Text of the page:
Four-spotted chaser dragonfly - Libellula quadrimaculata.
Dragonflies are similar to damselflies, but hold their wings horizontally at right-angles to their body when at rest. Adults of dragonflies and damselflies have large eyes and are usually found near freshwater, though dragonflies are strong fliers and are sometimes found some distance from water.
What do they look like?
The Four-Spotted Chaser is 45-48 mm long, with a wingspan of 74-78 mm. The body is generally brown in colour, with the abdomen darkening from a yellowish-brown near the front to black at its tip. From the side, yellow markings can be seen along the side of the abdomen. The distinctive feature of the Four-Spotted Chaser is that there is an obvious dark brown spot near the middle of the leading edge of each wing (in addition to the dark spot near the tip of each wing, and the dark patch at the base of each hind wing).
The Four-Spotted Chaser is similar in general appearance to females and immature males of the Broad-Bodied Chaser (Libellula depressa) and the Black-Tailed Skimmer (Orthetrum cancellatum), but these two species do not have the dark spots near the middle of their wings.)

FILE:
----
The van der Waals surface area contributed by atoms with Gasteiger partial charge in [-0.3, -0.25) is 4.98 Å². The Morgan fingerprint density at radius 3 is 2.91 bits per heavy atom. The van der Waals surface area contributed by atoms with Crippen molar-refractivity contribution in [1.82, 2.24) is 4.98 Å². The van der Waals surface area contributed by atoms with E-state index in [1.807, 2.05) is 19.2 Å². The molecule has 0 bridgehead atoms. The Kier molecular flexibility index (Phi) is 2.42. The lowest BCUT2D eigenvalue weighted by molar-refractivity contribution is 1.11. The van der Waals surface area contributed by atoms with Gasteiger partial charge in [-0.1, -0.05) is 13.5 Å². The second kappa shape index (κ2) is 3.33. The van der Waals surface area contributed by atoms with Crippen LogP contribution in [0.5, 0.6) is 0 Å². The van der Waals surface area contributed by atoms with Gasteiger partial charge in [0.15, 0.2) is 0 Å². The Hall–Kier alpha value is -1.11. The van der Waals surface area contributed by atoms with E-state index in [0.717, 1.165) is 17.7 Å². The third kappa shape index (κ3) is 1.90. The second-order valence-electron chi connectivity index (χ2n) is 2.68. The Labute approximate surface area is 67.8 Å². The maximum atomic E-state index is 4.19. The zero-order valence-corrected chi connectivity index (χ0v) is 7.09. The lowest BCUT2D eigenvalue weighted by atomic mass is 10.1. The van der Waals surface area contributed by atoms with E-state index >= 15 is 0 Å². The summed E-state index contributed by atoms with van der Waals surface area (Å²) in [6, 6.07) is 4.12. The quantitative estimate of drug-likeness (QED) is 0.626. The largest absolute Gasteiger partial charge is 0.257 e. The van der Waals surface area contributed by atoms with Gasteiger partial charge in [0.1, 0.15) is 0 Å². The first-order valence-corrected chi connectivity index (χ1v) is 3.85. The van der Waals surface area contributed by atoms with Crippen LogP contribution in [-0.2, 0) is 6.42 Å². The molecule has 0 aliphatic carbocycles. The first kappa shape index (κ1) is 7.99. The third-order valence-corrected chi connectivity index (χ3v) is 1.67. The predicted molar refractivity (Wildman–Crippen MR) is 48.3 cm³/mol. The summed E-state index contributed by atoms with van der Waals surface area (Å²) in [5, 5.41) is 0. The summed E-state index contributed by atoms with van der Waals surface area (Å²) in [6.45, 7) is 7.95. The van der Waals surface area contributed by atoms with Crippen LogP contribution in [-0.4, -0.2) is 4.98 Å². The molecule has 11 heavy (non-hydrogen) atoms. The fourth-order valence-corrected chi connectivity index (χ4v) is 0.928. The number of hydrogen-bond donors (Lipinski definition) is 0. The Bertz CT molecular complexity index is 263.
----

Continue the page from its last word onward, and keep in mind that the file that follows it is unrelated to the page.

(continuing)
Where do they live?
Four-Spotted Chasers are particularly common on or near lowland ponds and small lakes, often with little open water, but are also found near larger lakes and at brackish sites.
Where can they be found?
Four-Spotted Chasers are found throughout most of Europe. In Britain, the species is common and widespread, but is absent from some parts of north-east England.
When can you see them?
Adults are found flying from mid-May to mid-August.
Mating is brief and takes place in mid-air. The female often lays her eggs alone, but is sometimes guarded by the male. The eggs are released as the female dips or flicks the tip of her abdomen on the water surface over patches of aquatic plants. The eggs hatch after about a month. The nymphs live underwater among plant debris, where they grow for over two years. When they are fully developed, they leave the water – usually early in the morning – and shed their skins to emerge as winged adults on vegetation by the water’s edge or on leaves and stems sticking out of the water.
What do they do?
The males are very territorial, leaving their chosen perch to find females, chase rival males or bully smaller dragonflies, often returning to perch on the same twig, branch or leaf at the water’s edge.
Did you know…?
Dragonflies and damselflies look beautiful but they are predators, catching other insects in flight when they are adults, and hunting them underwater as nymphs.